Mother's Democracy Test

Mother's Democracy Test

Noreen Bryan says a person has two choices: "Do nothing or raise your voice." Not being able to forget his mother's many guidelines on how to be a good citizen, the author cobbles together a telling questionnaire.

"Fred's mother was here." Well, not really, but she could have! (Marlboro College, Vermont, 1956)*

SYRACUSE , NEW YORK My mother, Janet Murray Fiske, died several years ago, 10 days from her 100th birthday. She was an FDR Democrat in the Depression, then a Truman Democrat, then for Stevenson and the rest. Ever loyal, she was active in Idaho politics — though Democrats never amounted to much in that conservative state where my parents lived in happy retirement. Mother and Pa seemed to love stumping for county, state and federal candidates. Party conventions were meaningful, zesty experiences for them. They were joyful Democrats, ever dreaming that happy days will be here again.

He warned that he bequeathed us a republic, but only if we can keep it. 

In her later years, my mother began talking about a “democracy test.” She would point out examples, like, do you litter? Her good idea is that as a member of a democracy, you learn to consent to practices, like not littering, that contribute to your own welfare and to civic health and welfare — and that are part of the democratic contract you take on as a citizen. If you flunk the “democracy test,” you are not doing your part, and are less deserving of living in this great free system.

I don’t remember her ever writing down test questions — though she may have. But it made sense to me then, and still makes for an interesting parlor game. Here are a few of my own questions, distilled in one way or another from my dear mother:

1.  Do you vote? (If not, why not?) Do you vote in local elections? Do you know who is running? Do you care? (If not, why not?)

2.  Back to littering. It’s actually a two-part question. Do you litter? And, do you pick up other people’s litter? Trick question! Answer: It’s not enough just to resist littering; to pass Mother’s Democracy Test, you must be willing to pick up other litter lying around — so long as it is safe, convenient and sanitary to do so.

Franklin's early success as a printer seeded his keen sense of how ideas get distributed in the public consciousness.**

3.  Surely you obey traffic signals and stop signs. You even wait at red lights when no one is around. How about four-way stops? To my mother, four-way stops were an emblem of democracy. As everyone on four sides takes their turn, participates in the civic ritual of deference and assertion, things run smoothly. If a hothead or airhead gets out of line, things risk falling apart fast. Tempers flare. And what about pedestrians in the mix? Four-way stops that work are a sign that democracy is functioning, at least minimally.

4.  Here’s one I came up with: Would you warn others of impending danger, or just save yourself and your loved ones? On second thought, to ignore the safety of others seems appallingly callous, even without democracy.

5.  Do you pay your fair share of tax? Democracy isn’t cost-free, you know. Many years ago my mother suggested that if you knowingly cheat on your taxes, or anything else, you don’t have a strong ethical perch from which to criticize, say, Richard Nixon.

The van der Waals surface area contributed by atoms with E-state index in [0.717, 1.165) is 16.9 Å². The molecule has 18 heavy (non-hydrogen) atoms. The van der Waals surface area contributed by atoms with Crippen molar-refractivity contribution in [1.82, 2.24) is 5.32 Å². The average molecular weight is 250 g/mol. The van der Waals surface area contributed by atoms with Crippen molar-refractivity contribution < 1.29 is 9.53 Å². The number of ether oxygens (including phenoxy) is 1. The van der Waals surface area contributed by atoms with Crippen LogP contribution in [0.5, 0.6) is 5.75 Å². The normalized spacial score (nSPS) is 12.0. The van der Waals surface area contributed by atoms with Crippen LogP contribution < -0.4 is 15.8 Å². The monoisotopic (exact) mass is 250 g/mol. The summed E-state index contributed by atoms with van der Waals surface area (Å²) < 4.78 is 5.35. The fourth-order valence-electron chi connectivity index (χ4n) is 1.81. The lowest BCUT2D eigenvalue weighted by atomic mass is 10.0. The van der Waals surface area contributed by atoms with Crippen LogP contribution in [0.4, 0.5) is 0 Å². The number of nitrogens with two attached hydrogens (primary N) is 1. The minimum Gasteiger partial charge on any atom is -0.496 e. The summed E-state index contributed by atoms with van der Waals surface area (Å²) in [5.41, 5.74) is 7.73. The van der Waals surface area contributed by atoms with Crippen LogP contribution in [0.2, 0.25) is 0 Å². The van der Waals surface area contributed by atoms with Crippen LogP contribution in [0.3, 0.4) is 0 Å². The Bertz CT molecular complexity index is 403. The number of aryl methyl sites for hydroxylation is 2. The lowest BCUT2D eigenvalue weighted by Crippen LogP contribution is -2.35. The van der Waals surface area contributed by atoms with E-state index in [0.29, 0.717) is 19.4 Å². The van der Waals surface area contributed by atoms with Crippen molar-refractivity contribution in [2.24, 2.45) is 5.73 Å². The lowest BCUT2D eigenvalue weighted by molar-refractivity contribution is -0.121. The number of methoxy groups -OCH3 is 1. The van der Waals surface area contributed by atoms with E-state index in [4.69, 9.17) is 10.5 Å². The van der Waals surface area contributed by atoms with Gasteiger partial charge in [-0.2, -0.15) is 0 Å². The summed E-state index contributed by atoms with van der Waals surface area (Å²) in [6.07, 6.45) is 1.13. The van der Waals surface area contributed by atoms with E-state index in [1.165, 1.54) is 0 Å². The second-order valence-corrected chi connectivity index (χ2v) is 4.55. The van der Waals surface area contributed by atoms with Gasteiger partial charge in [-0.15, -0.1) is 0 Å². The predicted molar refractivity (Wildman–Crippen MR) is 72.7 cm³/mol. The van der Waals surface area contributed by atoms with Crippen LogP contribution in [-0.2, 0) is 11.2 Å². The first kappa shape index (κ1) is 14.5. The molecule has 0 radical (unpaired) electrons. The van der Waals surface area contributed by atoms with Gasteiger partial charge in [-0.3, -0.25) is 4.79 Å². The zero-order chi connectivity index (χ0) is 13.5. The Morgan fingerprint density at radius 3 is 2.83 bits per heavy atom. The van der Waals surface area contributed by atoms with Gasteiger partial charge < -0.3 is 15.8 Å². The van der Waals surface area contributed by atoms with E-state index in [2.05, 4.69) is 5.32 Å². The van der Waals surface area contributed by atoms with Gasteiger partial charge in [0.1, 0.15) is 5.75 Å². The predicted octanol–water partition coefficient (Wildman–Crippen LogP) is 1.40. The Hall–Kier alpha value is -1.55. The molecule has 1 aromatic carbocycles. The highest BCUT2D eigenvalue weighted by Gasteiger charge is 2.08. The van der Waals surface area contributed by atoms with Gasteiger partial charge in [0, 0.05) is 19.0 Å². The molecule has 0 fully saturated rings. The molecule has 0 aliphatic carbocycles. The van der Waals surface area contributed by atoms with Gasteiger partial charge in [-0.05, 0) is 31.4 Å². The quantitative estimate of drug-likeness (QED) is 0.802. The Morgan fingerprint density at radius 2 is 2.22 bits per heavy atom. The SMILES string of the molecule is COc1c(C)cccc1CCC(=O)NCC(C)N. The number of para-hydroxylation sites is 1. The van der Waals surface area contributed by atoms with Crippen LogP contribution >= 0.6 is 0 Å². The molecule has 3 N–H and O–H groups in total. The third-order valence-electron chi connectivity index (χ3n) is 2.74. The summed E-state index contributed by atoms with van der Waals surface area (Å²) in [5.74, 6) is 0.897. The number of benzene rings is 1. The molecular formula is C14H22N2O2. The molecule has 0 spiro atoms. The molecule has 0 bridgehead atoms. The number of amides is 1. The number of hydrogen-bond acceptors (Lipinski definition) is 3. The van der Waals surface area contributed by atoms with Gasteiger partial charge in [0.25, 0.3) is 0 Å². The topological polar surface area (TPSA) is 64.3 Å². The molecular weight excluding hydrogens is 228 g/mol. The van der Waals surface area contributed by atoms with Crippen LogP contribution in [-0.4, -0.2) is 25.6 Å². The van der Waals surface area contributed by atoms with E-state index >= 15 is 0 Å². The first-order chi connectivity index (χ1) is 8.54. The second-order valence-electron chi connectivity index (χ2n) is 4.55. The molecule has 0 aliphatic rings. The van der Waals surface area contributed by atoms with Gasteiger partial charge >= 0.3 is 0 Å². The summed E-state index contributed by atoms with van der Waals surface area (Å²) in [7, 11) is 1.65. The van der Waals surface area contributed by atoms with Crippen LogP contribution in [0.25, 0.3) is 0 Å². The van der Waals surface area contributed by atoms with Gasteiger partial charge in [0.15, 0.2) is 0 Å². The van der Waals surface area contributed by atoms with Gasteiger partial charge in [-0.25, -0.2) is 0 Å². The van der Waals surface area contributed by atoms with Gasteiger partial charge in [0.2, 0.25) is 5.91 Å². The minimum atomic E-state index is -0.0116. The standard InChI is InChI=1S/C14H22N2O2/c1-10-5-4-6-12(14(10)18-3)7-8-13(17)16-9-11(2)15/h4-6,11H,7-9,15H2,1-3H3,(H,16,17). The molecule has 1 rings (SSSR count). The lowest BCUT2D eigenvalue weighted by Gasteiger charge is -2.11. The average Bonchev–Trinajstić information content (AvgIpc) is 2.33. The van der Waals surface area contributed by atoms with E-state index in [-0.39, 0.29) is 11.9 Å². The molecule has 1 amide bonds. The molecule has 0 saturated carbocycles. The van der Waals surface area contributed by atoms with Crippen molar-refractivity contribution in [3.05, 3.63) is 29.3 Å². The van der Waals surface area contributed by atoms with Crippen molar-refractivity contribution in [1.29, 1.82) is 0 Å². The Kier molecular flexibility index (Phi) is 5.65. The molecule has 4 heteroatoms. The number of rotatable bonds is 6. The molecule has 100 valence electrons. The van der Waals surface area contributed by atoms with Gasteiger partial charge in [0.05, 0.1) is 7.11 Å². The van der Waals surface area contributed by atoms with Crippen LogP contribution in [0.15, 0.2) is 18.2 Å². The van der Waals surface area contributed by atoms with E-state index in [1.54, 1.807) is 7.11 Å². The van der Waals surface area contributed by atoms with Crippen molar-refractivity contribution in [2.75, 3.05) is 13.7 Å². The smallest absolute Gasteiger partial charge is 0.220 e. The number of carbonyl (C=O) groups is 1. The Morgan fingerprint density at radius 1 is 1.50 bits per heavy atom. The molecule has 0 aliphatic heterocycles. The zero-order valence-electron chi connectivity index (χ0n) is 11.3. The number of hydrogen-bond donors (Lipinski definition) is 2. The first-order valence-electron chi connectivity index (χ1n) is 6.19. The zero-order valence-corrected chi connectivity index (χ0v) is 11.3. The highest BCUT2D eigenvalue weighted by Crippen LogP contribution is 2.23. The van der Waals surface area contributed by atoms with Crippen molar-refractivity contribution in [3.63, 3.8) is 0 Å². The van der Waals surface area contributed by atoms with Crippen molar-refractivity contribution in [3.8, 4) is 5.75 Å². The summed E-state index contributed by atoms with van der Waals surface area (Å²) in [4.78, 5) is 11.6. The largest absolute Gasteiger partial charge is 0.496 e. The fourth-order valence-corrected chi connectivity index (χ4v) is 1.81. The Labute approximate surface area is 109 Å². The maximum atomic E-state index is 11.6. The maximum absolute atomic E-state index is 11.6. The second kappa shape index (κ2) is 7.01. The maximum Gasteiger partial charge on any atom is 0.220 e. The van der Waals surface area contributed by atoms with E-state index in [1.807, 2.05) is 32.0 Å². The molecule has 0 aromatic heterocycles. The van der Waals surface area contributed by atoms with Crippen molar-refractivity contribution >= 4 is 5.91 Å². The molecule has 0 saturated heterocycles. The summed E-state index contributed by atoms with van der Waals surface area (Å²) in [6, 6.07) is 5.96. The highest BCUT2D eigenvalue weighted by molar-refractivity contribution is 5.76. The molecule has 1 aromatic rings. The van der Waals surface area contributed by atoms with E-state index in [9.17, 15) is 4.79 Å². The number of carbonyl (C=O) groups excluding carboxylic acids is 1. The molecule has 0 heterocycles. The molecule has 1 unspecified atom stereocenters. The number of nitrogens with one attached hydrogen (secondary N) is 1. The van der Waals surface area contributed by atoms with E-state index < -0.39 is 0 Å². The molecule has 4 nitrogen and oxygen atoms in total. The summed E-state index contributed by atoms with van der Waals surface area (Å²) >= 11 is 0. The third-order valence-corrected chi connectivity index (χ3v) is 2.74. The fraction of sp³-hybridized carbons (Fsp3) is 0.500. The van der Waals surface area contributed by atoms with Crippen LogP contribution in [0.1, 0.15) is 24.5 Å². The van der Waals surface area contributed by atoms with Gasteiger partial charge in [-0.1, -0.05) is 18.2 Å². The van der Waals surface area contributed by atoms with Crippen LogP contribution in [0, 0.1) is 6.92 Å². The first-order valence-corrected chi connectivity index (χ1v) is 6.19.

Bonus question #1: Do you make any other financial contributions to the public good? (Please list for review.)

Bonus question #2: Do you make an active civic contribution? Check one or more of the following: Do you canvass for a political candidate; run for office; go to meetings; speak at meetings; work as a civic volunteer; join a committee; lead a committee; chair a study group; go door-to-door for a cause; join a community blog; keep up with the news?

It suggests it’s not enough just to mind your own business in a democracy.

Bonus question #2 is tricky because it suggests it’s not enough just to mind your own business in a democracy. Or put it this way: You can’t expect to pass Mother’s Democracy Test unless you’re doing **something**, even if it’s sitting at a desk writing to a community blog.

Benjamin Franklin famously warned that he bequeathed us a republic, but only if we can keep it. I think he’s right with his implied exhortation to “keep” the republic through deed and action. Sharing that view is Noreen Bryan, a civic leader in Rockville, Maryland who I interviewed earlier this year. “A democracy is an inherently unstable form of government,” she says. “You may think we fought a revolution, made this country, it’s all decided. Well, it’s not all decided.” Bryan says a person has two choices: Do nothing or raise your voice. “Failure is certain if I don’t raise my voice,” she says. “And things don’t change by you sitting back.”

Noreen Bryan, who passes Mother’s Democracy Test and then some, adds that it’s a tiring, never-ending challenge to push back against special interests and their well-funded campaigns. Bryan could be channeling Ben Franklin as she muses about the unequal process. “Citizens may be adept professionals,” she says. “They don’t have the same knowledge and resource base to engage in civic issues. . . It’s always a David-and-Goliath sort of situation. It’s amazing the U.S. in some ways survived, given that.”

A non-human digests the non-human stuff left by the human.*

FRED FISKE, an independent journalist and composer, spent his career in journalism, mostly writing editorials for The Post-Standard newspaper in Syracuse, New York. He majored in history and literature at Harvard and received his masters from the Columbia Graduate School of Journalism. He grew up in a foreign service family, living in Bangladesh, Germany, Congo and Iceland.

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